U.S. Supreme Court upholds tracing requirement for Securities Act Section 11 claims

Slack restores traditional approach to Section 11 standing, makes claims against direct listings more difficult

In a decision restoring a key limitation on U.S. securities law liability, the U.S. Supreme Court has confirmed that plaintiffs must plead and prove that they purchased securities under a materially misleading registration statement in order to have standing to bring a claim under Section 11 of the U.S. Securities Act of 1933 (the “Securities Act”). 

The Slack v. Pirani decision resolved a circuit split by vacating the Ninth Circuit’s 2021 holding that plaintiffs do not need to “trace” their shares back to a registration statement in a direct listing where registered and unregistered shares were publicly tradeable at the same time, in order to have standing under Section 11. The Ninth Circuit’s rejection of the longstanding tracing requirement had raised concerns about the effect on direct listings but also about the potential for expanded Section 11 liability for securities offerings in general. 

The claims were made in connection with Slack’s direct listing on the NYSE, which involved a listing but not an underwritten offering. The plaintiff bought 30,000 Slack shares on the day Slack listed, and additional shares over the next few months. He sued the company and other defendants under Section 11 and Section 12(a)(2) of the Securities Act, alleging that the registration statement contained material misrepresentations and omissions.

The defendants argued that the plaintiffs did not have standing under Section 11 because the purchased shares must be traced to the defective registration statement, a difficult undertaking when unregistered and registered securities become publicly tradeable simultaneously. By contrast, in a traditional IPO, the registered shares would be sold first, and the unregistered shares would become available for sale after the lockup period, making it easy to distinguish which shares came from the registration statement. 

The Ninth Circuit held that because the Slack listing only involved one registration statement, it did not present the traceability problem of successive registrations and thus any securities purchased after the effective date are within the reach of Section 11. The Ninth Circuit followed a similar analysis to find that the plaintiffs had standing to sue under Section 12(a)(2). 

The Supreme Court unanimously rejected the Ninth Circuit’s analysis, upholding as a “better” reading of the law the traditional approach that Section 11 only covers securities that are registered under the specific registration statement on which the plaintiff has sued. Thus, to bring a claim under Section 11, the securities held by the plaintiff must be traceable to the particular registration statement alleged to be false or misleading. The court vacated the Ninth Circuit’s judgment and remanded the Section 11 issue to the appellate court to determine whether the plaintiff’s allegations satisfy the tracing requirement as construed by the Supreme Court. 

The court declined, however, to reach the merits of the Section 12(a)(2) claim, noting in a footnote that the Ninth Circuit had allowed the Section 12(a)(2) claim to proceed based on its analysis of Section 11. Consequently, the Supreme Court decided to vacate the Ninth Circuit’s judgment with respect to the Section 12(a)(2) claim for reconsideration in light of the Supreme Court’s Section 11 holding. In doing so, the Supreme Court did not express any views about the interpretation of Section 12(a)(2) or its application to the case. It also expressly refused to endorse the Ninth Circuit’s belief that Section 11 and Section 12 “necessarily travel together,” instead cautioning that “the two provisions contain distinct language that warrants careful consideration.”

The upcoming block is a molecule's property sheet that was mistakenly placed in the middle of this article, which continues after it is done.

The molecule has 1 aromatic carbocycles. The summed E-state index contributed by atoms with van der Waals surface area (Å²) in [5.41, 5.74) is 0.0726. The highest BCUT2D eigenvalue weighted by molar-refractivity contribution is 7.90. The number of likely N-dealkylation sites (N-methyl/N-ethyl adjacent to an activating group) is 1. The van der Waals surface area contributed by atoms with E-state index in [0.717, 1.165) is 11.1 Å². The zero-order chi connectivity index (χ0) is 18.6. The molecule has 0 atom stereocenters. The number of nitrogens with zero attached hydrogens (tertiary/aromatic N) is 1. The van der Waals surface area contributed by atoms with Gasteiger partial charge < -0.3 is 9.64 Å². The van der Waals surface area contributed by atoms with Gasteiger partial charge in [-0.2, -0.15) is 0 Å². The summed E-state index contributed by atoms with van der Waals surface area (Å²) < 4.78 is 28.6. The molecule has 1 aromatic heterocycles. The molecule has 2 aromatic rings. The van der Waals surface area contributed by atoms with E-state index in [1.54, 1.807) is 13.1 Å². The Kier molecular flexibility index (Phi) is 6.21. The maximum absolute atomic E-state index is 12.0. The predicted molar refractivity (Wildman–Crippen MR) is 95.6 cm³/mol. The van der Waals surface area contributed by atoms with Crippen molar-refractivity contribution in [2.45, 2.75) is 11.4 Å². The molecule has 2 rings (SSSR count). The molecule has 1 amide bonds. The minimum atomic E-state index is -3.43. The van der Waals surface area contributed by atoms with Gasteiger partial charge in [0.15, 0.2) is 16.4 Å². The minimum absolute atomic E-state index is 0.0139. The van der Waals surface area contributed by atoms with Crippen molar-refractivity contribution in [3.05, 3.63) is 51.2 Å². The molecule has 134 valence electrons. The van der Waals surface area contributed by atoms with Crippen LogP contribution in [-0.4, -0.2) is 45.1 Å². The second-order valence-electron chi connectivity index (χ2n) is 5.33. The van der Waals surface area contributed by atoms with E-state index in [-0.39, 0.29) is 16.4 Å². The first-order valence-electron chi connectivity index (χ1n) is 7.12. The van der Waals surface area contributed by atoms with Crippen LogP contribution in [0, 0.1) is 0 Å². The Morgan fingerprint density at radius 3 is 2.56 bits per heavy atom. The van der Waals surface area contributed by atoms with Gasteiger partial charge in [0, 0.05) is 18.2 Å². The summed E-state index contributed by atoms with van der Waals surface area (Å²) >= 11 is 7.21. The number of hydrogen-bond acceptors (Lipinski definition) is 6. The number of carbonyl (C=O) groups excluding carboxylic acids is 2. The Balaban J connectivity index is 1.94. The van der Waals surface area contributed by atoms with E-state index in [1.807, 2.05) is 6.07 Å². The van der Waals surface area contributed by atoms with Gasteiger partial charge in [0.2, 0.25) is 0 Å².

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For issuers in general, and not just those who have engaged in direct listings, Slack v. Pirani provides important certainty as to the limits on liability in connection with Section 11 claims. The Ninth Circuit ruling had upended decades of understanding that standing for Section 11 claims is limited to those who purchased securities under the misleading registration statement. Not only would the Ninth Circuit ruling have expanded the number of potential plaintiffs, it could also have significantly expanded the liability cap. As the Supreme Court noted, Section 11(e) caps damages against an underwriter in a Section 11 suit to the maximum available recovery to the value of the registered shares alone. If Section 11 liability extended beyond registered shares, presumably available damages would have as well.

What does the decision mean for direct listings? Certainly, it will be more difficult to bring Section 11 claims in connection with direct listings. A number of court cases have already rejected the use of statistical evidence to prove tracing, and it is not clear what approach plaintiffs will try next to demonstrate standing. Under the decision, however, the door still remains open to Section 12(a)(2) claims in connection with direct listings, and like Section 11, Section 12(a)(2) imposes liability without requiring proof of either fraud or reliance. But a 1995 Supreme Court decision limiting Section 12(a)(2) liability may provide a basis for dismissing or limiting such claims in connection with direct listings. 

Plaintiffs also have the option of making claims based on Rule 10b-5 under the U.S. Securities Exchange Act of 1934, but Rule 10b-5 requires proof of reliance on the misleading statement or omission, as well as scienter.  

We will continue to monitor developments in this area and welcome any queries you may have.